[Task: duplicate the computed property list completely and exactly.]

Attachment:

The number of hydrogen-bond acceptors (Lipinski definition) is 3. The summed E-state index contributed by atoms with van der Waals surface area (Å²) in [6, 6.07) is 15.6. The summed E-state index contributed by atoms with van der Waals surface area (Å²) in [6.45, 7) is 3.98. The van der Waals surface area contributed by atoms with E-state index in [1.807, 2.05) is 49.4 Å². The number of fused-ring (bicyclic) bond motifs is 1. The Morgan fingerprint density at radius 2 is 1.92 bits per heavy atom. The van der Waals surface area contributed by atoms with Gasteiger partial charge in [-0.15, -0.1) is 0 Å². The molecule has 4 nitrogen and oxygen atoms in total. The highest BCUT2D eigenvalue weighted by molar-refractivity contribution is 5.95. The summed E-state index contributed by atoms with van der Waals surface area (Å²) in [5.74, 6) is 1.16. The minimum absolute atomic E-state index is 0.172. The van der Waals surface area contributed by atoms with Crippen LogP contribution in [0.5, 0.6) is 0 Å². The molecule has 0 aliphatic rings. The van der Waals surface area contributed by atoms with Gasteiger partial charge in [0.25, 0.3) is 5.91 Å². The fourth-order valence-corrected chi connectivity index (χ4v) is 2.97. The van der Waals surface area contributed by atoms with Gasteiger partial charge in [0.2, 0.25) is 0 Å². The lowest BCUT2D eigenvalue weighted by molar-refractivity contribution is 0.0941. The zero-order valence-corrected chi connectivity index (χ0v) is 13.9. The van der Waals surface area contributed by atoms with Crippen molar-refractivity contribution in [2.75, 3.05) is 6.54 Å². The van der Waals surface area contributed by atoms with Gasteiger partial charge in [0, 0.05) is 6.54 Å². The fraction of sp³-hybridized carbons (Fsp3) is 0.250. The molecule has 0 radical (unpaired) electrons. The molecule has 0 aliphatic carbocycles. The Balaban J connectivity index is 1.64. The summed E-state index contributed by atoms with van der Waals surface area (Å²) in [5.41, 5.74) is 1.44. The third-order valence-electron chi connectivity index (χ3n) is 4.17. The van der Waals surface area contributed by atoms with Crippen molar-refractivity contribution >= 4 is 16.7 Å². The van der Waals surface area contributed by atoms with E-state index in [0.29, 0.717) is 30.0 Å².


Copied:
The number of hydrogen-bond acceptors (Lipinski definition) is 3. The summed E-state index contributed by atoms with van der Waals surface area (Å²) in [6, 6.07) is 15.6. The summed E-state index contributed by atoms with van der Waals surface area (Å²) in [6.45, 7) is 3.98. The van der Waals surface area contributed by atoms with E-state index in [1.807, 2.05) is 49.4 Å². The number of fused-ring (bicyclic) bond motifs is 1. The Morgan fingerprint density at radius 2 is 1.92 bits per heavy atom. The van der Waals surface area contributed by atoms with Gasteiger partial charge in [-0.15, -0.1) is 0 Å². The molecule has 4 nitrogen and oxygen atoms in total. The highest BCUT2D eigenvalue weighted by molar-refractivity contribution is 5.95. The summed E-state index contributed by atoms with van der Waals surface area (Å²) in [5.74, 6) is 1.16. The minimum absolute atomic E-state index is 0.172. The van der Waals surface area contributed by atoms with Crippen LogP contribution in [0.5, 0.6) is 0 Å². The molecule has 0 aliphatic rings. The van der Waals surface area contributed by atoms with Gasteiger partial charge in [0.25, 0.3) is 5.91 Å². The fourth-order valence-corrected chi connectivity index (χ4v) is 2.97. The van der Waals surface area contributed by atoms with Gasteiger partial charge in [0.2, 0.25) is 0 Å². The lowest BCUT2D eigenvalue weighted by molar-refractivity contribution is 0.0941. The zero-order valence-corrected chi connectivity index (χ0v) is 13.9. The van der Waals surface area contributed by atoms with Crippen molar-refractivity contribution in [2.75, 3.05) is 6.54 Å². The van der Waals surface area contributed by atoms with Gasteiger partial charge in [0, 0.05) is 6.54 Å². The fraction of sp³-hybridized carbons (Fsp3) is 0.250. The molecule has 0 radical (unpaired) electrons. The molecule has 0 aliphatic carbocycles. The Balaban J connectivity index is 1.64. The summed E-state index contributed by atoms with van der Waals surface area (Å²) in [5.41, 5.74) is 1.44. The third-order valence-electron chi connectivity index (χ3n) is 4.17. The van der Waals surface area contributed by atoms with Crippen molar-refractivity contribution >= 4 is 16.7 Å². The van der Waals surface area contributed by atoms with E-state index in [0.29, 0.717) is 30.0 Å².